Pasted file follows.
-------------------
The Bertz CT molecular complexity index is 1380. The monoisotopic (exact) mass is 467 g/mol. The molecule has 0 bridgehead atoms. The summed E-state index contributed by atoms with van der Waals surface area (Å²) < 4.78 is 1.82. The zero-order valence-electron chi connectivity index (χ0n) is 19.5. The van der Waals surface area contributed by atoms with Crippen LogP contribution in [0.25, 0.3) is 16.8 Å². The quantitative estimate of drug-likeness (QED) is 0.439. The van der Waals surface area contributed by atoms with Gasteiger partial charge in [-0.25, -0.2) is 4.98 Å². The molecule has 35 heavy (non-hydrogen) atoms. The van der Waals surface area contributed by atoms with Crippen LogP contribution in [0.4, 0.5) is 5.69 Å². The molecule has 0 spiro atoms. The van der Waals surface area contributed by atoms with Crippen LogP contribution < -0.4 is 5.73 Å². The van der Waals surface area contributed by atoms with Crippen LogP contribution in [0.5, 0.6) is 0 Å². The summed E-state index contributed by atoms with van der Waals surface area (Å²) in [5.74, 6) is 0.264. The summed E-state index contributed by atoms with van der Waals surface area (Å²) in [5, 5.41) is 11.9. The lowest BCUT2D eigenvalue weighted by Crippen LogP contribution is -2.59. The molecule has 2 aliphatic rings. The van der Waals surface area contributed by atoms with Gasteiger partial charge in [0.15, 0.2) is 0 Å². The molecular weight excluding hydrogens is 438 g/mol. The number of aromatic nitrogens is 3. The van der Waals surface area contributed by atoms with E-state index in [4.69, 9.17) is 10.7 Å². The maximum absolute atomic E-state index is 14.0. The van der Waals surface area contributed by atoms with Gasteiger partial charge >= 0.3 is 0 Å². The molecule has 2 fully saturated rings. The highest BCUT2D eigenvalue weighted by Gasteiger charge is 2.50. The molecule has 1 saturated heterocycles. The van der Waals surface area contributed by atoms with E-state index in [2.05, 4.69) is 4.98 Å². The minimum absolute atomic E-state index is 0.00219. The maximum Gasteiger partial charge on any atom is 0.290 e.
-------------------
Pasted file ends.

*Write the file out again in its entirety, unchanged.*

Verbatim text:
The Bertz CT molecular complexity index is 1380. The monoisotopic (exact) mass is 467 g/mol. The molecule has 0 bridgehead atoms. The summed E-state index contributed by atoms with van der Waals surface area (Å²) < 4.78 is 1.82. The zero-order valence-electron chi connectivity index (χ0n) is 19.5. The van der Waals surface area contributed by atoms with Crippen LogP contribution in [0.25, 0.3) is 16.8 Å². The quantitative estimate of drug-likeness (QED) is 0.439. The van der Waals surface area contributed by atoms with Gasteiger partial charge in [-0.25, -0.2) is 4.98 Å². The molecule has 35 heavy (non-hydrogen) atoms. The van der Waals surface area contributed by atoms with Crippen LogP contribution in [0.4, 0.5) is 5.69 Å². The molecule has 0 spiro atoms. The van der Waals surface area contributed by atoms with Crippen LogP contribution < -0.4 is 5.73 Å². The van der Waals surface area contributed by atoms with Crippen LogP contribution in [0.5, 0.6) is 0 Å². The summed E-state index contributed by atoms with van der Waals surface area (Å²) in [5.74, 6) is 0.264. The summed E-state index contributed by atoms with van der Waals surface area (Å²) in [5, 5.41) is 11.9. The lowest BCUT2D eigenvalue weighted by Crippen LogP contribution is -2.59. The molecule has 2 aliphatic rings. The van der Waals surface area contributed by atoms with Gasteiger partial charge in [0.15, 0.2) is 0 Å². The molecular weight excluding hydrogens is 438 g/mol. The number of aromatic nitrogens is 3. The van der Waals surface area contributed by atoms with E-state index in [4.69, 9.17) is 10.7 Å². The maximum absolute atomic E-state index is 14.0. The van der Waals surface area contributed by atoms with Gasteiger partial charge >= 0.3 is 0 Å². The molecule has 2 fully saturated rings. The highest BCUT2D eigenvalue weighted by Gasteiger charge is 2.50. The molecule has 1 saturated heterocycles. The van der Waals surface area contributed by atoms with E-state index in [2.05, 4.69) is 4.98 Å². The minimum absolute atomic E-state index is 0.00219. The maximum Gasteiger partial charge on any atom is 0.290 e.